It excites me much more than it should that I've found him after all these years: Ashton Smith. You know, the guy. The guy with the voice. The guy with the voice that narrates over almost every movie trailer, commercial, television show promo, and network news teaser that we see/hear. I didn't think it was possible that it was all the same guy, but it is. Ashton instills solemnity and foreboding into every word he speaks. And yet, he has the tender inflection that can make us rush out to spend money anticipating the best love stories of summer films. Ashton, send me a CD of your greatest hits! Better yet, do my voicemail greeting?
A few bits and pieces: I've recently returned from a great vacation. I took some of my time off to explore a few Richmond-area touristy type things that I haven't gotten to see yet, including a thorough tour of the Wayne County Historical Museum. They have quite an impressive collection, and I learned a lot I didn't know about this community. As a result I had one of those great moments of cosmic unity: I'd enjoyed reading about the history of the Wayne Corporation which was headquartered here in town. On Thursday, I was in North Carolina climbing onto a converted school bus for a whitewater rafting trip with the Nantahala Outdoor Center and thought to look at the bus's manufacturer label, and sure enough, it said "Wayne - Richmond, Indiana". Cool! (BTW, if you're ever looking for an awesome place to vacation in western NC, check out Earthshine Mountain Lodge - amazing place, people, and food.) And just a few months ago I was touring the Lincoln Park Conservatory in Chicago, and noticed that the metal winches used to open and close the glass panels were labeled "Quaker City Steel Works - Richmond, Indiana." Wowsers - this place really made a name for itself. Speaking of Chicago, I did several other museum tours there this time around, including a nice walkthrough of the Adler Planetarium (though the show "Stars of the Pharaohs" was minimally fascinating) and the Chicago Historical Society's exhibit Without Sanctuary, a visual history of lynching in America. The images of communities - men, women, children - laughing and smiling as they gathered to celebrate death were indescribably haunting. And finally, to end on a note of humor, if you haven't already, check out the June 22, 2056 edition of The Onion - hilarious.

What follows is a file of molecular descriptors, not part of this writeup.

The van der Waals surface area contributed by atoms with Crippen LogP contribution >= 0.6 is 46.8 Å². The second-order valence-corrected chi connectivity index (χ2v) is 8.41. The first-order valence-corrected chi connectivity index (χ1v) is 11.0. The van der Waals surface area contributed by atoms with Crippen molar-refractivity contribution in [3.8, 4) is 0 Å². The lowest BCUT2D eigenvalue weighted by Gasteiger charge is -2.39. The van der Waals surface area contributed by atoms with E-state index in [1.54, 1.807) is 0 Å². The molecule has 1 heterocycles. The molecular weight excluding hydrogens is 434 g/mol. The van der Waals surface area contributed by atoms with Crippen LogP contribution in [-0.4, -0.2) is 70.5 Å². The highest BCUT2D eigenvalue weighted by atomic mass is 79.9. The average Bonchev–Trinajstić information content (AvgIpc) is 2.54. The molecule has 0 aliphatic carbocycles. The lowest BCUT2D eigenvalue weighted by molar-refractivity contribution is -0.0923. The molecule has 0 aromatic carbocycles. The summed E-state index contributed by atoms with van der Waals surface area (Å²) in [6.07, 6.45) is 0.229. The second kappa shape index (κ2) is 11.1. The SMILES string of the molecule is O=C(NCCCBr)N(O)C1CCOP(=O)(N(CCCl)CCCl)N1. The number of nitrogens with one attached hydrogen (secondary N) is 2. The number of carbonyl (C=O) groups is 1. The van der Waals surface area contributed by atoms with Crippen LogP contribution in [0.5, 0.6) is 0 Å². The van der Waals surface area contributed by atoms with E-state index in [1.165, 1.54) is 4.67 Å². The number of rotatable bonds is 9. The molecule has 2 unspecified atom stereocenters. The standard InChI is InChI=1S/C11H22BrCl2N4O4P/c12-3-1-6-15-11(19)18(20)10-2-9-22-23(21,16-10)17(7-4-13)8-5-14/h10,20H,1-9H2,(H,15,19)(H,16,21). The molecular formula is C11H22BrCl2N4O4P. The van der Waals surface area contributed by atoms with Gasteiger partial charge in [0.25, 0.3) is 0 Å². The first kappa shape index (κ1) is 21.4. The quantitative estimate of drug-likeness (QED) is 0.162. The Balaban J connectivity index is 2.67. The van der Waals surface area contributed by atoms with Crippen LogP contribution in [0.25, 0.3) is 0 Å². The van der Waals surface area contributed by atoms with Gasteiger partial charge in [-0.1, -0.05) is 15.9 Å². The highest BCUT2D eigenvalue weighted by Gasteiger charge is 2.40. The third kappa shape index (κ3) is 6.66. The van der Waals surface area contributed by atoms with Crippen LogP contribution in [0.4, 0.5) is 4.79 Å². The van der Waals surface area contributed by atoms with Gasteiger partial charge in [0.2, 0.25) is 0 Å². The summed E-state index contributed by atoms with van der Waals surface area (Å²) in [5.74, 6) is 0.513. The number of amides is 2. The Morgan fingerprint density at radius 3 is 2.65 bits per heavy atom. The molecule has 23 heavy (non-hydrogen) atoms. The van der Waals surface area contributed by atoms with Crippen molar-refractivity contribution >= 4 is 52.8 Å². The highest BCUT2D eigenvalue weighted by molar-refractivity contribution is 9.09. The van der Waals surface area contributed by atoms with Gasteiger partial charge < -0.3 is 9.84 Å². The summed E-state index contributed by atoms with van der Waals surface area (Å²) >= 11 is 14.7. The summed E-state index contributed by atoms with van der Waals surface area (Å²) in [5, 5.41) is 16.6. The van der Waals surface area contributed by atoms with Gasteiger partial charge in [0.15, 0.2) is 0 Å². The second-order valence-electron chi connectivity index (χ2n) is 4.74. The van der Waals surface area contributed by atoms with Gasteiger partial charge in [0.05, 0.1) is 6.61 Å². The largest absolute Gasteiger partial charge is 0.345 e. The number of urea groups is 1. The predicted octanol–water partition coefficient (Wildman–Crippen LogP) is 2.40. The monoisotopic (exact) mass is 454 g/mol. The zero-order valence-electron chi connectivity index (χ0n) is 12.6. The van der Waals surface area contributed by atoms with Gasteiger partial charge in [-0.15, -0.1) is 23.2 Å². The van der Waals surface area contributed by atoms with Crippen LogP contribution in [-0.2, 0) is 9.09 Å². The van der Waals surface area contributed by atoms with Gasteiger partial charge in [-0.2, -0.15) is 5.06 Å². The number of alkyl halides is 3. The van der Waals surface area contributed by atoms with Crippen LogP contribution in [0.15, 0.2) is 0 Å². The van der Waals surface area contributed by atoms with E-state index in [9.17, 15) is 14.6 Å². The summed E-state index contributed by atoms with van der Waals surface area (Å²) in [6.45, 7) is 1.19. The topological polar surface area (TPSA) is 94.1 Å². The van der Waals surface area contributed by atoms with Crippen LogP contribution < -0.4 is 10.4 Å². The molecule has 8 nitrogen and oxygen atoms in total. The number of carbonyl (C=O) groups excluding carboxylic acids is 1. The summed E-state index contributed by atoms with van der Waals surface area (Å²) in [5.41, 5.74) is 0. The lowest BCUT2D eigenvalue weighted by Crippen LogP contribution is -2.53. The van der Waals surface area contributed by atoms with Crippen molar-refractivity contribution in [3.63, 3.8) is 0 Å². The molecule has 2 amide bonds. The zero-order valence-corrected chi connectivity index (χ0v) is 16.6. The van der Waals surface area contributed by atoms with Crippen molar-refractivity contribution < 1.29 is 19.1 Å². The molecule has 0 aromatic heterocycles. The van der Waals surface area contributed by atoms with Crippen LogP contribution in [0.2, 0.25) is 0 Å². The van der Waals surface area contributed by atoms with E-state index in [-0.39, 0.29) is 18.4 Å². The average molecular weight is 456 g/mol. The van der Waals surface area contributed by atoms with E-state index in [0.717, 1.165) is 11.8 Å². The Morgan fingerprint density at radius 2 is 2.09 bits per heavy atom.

I've been doing more and more public speaking over the last few years, and find that it's something I enjoy immensely. There was a time when I was younger when I considered a "career" in it (as a minister, even), despite my introverted nature and the nervous shakes I'd always get right before beginning a talk. I'm still introverted and I still get the shakes once in a while, but I really appreciate opportunities to be a part of group learning and educational sessions, especially when I have something valuable to contribute and/or unique ways of contributing it. Lately I've been getting some good feedback on my approach to these opportunities and my ability to engage an audience; I've also found more and more sessions that fit well with other projects I'm pursuing. So, I've created a page on this site about speaking opportunities and requests, in hopes that it will lead to more of these. If you're involved with a group or event that might benefit from this kind of contribution, please let me know!